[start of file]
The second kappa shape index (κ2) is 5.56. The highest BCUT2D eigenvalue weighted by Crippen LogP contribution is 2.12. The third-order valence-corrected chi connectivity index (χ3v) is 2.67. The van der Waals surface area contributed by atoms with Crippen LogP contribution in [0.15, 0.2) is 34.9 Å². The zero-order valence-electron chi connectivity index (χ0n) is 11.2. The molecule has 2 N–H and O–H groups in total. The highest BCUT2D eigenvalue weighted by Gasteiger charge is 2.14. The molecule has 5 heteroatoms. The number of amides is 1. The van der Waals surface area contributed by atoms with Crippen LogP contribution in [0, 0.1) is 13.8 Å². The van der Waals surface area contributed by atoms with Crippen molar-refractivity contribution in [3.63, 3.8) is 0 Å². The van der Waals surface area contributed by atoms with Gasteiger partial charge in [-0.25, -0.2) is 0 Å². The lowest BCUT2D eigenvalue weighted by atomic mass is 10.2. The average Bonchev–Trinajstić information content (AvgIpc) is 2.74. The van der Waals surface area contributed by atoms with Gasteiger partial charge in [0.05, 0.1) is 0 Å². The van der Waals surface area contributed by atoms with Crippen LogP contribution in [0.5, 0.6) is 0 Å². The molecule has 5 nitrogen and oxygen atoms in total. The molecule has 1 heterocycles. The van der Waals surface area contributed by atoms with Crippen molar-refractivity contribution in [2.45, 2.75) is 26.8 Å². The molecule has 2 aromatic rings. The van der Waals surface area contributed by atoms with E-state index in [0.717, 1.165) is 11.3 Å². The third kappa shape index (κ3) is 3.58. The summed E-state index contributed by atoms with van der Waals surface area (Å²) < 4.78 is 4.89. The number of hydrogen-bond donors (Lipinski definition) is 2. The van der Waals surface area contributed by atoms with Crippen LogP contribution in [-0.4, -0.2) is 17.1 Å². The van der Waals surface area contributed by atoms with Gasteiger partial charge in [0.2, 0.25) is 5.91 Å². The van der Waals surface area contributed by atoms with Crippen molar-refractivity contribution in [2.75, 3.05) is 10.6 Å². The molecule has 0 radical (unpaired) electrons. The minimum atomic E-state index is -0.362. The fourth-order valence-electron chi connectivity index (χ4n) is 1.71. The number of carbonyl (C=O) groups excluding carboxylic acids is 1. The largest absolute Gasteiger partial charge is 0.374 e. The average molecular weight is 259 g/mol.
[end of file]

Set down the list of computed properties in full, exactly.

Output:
The second kappa shape index (κ2) is 5.56. The highest BCUT2D eigenvalue weighted by Crippen LogP contribution is 2.12. The third-order valence-corrected chi connectivity index (χ3v) is 2.67. The van der Waals surface area contributed by atoms with Crippen LogP contribution in [0.15, 0.2) is 34.9 Å². The zero-order valence-electron chi connectivity index (χ0n) is 11.2. The molecule has 2 N–H and O–H groups in total. The highest BCUT2D eigenvalue weighted by Gasteiger charge is 2.14. The molecule has 5 heteroatoms. The number of amides is 1. The van der Waals surface area contributed by atoms with Crippen LogP contribution in [0, 0.1) is 13.8 Å². The van der Waals surface area contributed by atoms with Crippen molar-refractivity contribution in [3.63, 3.8) is 0 Å². The van der Waals surface area contributed by atoms with Gasteiger partial charge in [-0.25, -0.2) is 0 Å². The lowest BCUT2D eigenvalue weighted by atomic mass is 10.2. The average Bonchev–Trinajstić information content (AvgIpc) is 2.74. The van der Waals surface area contributed by atoms with Gasteiger partial charge in [0.05, 0.1) is 0 Å². The van der Waals surface area contributed by atoms with Crippen LogP contribution in [0.5, 0.6) is 0 Å². The molecule has 5 nitrogen and oxygen atoms in total. The molecule has 1 heterocycles. The van der Waals surface area contributed by atoms with Crippen molar-refractivity contribution in [2.45, 2.75) is 26.8 Å². The molecule has 2 aromatic rings. The van der Waals surface area contributed by atoms with E-state index in [0.717, 1.165) is 11.3 Å². The third kappa shape index (κ3) is 3.58. The summed E-state index contributed by atoms with van der Waals surface area (Å²) < 4.78 is 4.89. The number of hydrogen-bond donors (Lipinski definition) is 2. The van der Waals surface area contributed by atoms with Crippen LogP contribution in [-0.4, -0.2) is 17.1 Å². The van der Waals surface area contributed by atoms with Gasteiger partial charge in [0.2, 0.25) is 5.91 Å². The van der Waals surface area contributed by atoms with Crippen molar-refractivity contribution in [2.75, 3.05) is 10.6 Å². The molecule has 0 radical (unpaired) electrons. The minimum atomic E-state index is -0.362. The fourth-order valence-electron chi connectivity index (χ4n) is 1.71. The number of carbonyl (C=O) groups excluding carboxylic acids is 1. The largest absolute Gasteiger partial charge is 0.374 e. The average molecular weight is 259 g/mol.